This blog's stuck in Cambodia, and confused friends keep asking where we are and what we are doing. Well, a confession: we arrived in Colombia at the end of October. After a trip through Australia, New Zealand, Chile and Argentina. I've been putting off updating the blog for a variety of reasons, but mainly from sloth. And the longer away we got from the last blog post, in terms of time, distance and memory, the more it seemed like an irrelevance to anyone else to recount the events of the diminishing past. But I never intended to abandon the blog, and I don't intend to let the happenings of the last legs of our journey to Colombia fall by the wayside as my inadequate memory continues to disintegrate. So, a proposal for a protocol.
A proposal: I'll adopt a parallel time line on the blog, where some posts will be from the present, while others will carry on from that frozen moment of leaving the beach in Cambodia, and struggle to catch up with the receding present. Protocol? Flashback blogs articles shall go by the name of “Memory Hole” (with abject apologies to Orwell), where I try to retrieve a modicum of significance from the little I can remember of what happened before now. Your common or garden blog posts inspired by events of the immediate present will continue to get funky titles that carry sly allusions to the world of rock and roll. If at all possible.
As we are now in the land of my wife's birth, Patricia's urge to blog about events for the benefit of her immediate family has more or less disappeared. Given that she sees most of them now on a weekly basis. Therefore there is a strong chance that this blog will henceforth exclusively carry my rantings, which will mostly be about the perceived insanity of life in Colombia as seen through the eyes of a bewildered Irishman. Such as Christmas. It has been the subject of heated annual marital disagreement – when should it be celebrated? I think it is fairly well accepted that Christ was born nowhere near the date of 25th December, but for reasons of bureaucratic expediency, combined with the fact that the Romans lost his birth certificate during the successful public sector strike for improved pensions in 213 AD, this day has been decreed as the day to celebrate his birth. All across the civilized world people observe this day by gathering round an over-cooked turkey, paper crowns skew-whiff on their heads, to stand at 3pm GMT and listen to the meaningless mouthings of a historical aberration incarnate in the bones of an octogenarian monarch whose wealth and opulence stand in equal measure to the smiling contempt of her listeners. Colombians, on the other hand, sit up to midnight on the 24th December, and get the party started at the stroke of midnight in order that no one else in the world beats them to it. Here, in Tunja, a huge feast was laid on in the middle of the night, and plentiful shots of sugarcane liqour were passed round, before being followed up by a whiskey of indeterminate origin. Pati's uncle arrived, driving a car that contained, at the least, ten speakers and an amplifier of considerable power output. Once the boot was opened there was enough volume to shake your fillings loose. This was in the middle of the night! And the neighbours didn't even blink - no, I think the looks we were getting were sneaking admiration mixed with envy.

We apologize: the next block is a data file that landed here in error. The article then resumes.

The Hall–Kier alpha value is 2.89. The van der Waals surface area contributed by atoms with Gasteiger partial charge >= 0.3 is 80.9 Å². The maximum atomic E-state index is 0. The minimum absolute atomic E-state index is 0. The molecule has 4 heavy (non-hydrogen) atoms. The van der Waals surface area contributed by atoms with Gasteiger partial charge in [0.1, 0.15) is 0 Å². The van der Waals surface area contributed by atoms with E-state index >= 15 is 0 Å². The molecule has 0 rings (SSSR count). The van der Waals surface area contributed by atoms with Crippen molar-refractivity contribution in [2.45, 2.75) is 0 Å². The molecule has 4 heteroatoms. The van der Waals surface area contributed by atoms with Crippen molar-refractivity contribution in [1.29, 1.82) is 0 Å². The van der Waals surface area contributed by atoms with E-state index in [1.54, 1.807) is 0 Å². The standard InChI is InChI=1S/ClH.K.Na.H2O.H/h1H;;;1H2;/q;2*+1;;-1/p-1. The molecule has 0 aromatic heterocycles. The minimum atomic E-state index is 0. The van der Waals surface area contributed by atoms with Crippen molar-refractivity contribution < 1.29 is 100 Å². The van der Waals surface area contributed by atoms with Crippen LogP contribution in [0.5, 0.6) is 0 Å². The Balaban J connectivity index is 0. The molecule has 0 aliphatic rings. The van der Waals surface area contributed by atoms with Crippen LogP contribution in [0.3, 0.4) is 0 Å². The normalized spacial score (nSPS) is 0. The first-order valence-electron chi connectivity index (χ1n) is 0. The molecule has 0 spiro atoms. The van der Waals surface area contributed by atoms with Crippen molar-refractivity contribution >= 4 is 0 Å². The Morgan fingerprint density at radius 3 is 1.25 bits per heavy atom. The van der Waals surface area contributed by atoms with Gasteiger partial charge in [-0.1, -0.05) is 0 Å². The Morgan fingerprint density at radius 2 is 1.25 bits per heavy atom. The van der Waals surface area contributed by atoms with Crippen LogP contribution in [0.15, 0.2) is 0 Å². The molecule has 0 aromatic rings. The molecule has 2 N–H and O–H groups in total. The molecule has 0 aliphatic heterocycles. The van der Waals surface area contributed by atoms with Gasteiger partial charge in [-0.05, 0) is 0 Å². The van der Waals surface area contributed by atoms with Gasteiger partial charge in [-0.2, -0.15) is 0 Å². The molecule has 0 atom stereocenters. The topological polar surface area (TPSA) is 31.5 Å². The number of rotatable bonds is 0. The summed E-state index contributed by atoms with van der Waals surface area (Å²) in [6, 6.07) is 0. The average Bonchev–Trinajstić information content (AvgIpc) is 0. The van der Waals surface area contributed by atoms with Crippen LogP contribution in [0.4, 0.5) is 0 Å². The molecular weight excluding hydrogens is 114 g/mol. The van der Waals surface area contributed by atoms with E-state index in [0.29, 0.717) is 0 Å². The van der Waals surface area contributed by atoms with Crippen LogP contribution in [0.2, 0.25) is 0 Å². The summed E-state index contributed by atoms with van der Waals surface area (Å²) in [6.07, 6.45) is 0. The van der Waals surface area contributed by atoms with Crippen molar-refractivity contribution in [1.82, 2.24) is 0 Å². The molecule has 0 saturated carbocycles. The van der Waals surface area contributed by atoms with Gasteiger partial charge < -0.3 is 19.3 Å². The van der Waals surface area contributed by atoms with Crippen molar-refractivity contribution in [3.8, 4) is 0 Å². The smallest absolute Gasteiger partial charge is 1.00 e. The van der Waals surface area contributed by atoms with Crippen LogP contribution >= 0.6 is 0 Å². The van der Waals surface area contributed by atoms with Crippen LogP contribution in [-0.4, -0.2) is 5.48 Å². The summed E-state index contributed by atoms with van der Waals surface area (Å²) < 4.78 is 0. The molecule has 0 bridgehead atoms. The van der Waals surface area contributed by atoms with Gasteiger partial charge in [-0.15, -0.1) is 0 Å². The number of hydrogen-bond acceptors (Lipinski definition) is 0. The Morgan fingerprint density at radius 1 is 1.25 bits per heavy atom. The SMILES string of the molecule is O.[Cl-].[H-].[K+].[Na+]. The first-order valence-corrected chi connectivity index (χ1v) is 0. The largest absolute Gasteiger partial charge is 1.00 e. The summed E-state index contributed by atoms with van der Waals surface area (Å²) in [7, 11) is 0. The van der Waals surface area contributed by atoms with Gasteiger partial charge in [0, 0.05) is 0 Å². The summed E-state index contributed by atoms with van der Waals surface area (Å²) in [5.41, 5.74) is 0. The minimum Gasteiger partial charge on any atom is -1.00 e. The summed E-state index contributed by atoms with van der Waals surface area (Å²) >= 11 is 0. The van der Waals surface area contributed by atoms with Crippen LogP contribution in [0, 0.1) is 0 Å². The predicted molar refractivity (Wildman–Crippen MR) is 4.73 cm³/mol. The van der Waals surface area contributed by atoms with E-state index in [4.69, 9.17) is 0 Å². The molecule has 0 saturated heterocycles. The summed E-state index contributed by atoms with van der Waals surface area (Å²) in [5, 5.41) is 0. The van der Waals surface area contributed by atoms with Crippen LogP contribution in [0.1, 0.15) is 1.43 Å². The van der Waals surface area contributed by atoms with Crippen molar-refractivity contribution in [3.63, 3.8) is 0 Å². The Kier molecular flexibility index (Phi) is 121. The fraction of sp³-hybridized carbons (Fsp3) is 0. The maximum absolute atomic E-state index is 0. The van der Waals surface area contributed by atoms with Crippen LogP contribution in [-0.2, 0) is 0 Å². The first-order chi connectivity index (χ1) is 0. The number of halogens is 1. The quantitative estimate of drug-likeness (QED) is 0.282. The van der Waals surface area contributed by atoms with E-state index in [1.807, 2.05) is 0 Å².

Although I'd been warned that presents would be opened in the wee small hours, the liquor took its toll and eventually people slipped away to bed sometime after 2am. This wasn't a good idea for those of us who have a small child who wakes up with the daylight about 6.30am. Four hours sleep isn't enough to make you look even passably enthusiastic about Santa's visit. At least we had the parental decency to put the presents that his Nana had sent from Belfast into the stocking before we went to bed. Bless him, the day before he got out of bed like a shot and ran downstairs, before returning disconsolate to our room, loudly berating the fact that Santa hadn't been. Once we had finished laughing, we explained to him that there was still one sleep to go before Santa's visit.
Santa really doesn't have a huge presence in Colombian culture (they ascribe the anonymous delivery of xmas presents to the Child of God, which at least has the virtue of theological coherence). In a moment of subversion, I put a 1cm high plaster figure of Santa right next to the crib in the Nativity Scene that was set up beside the xmas tree in my in-laws front room. By the next day he'd been removed to the kitchen. One-nil to the atheists there, I reckon. Having decided that for the purposes of cultural acclimatisation Oisin needs to kick the Santa habit, I'd been telling him that as there was no chimney in his grandmother's house, Santa wouldn't be visiting this year at all. Everyone else seemed to think this was unreasonably cruel. He was ecstatic, of course, this morning, stocking in hand. This Santa habit might be a hard one to kick. Cultural hybridity, here we come!
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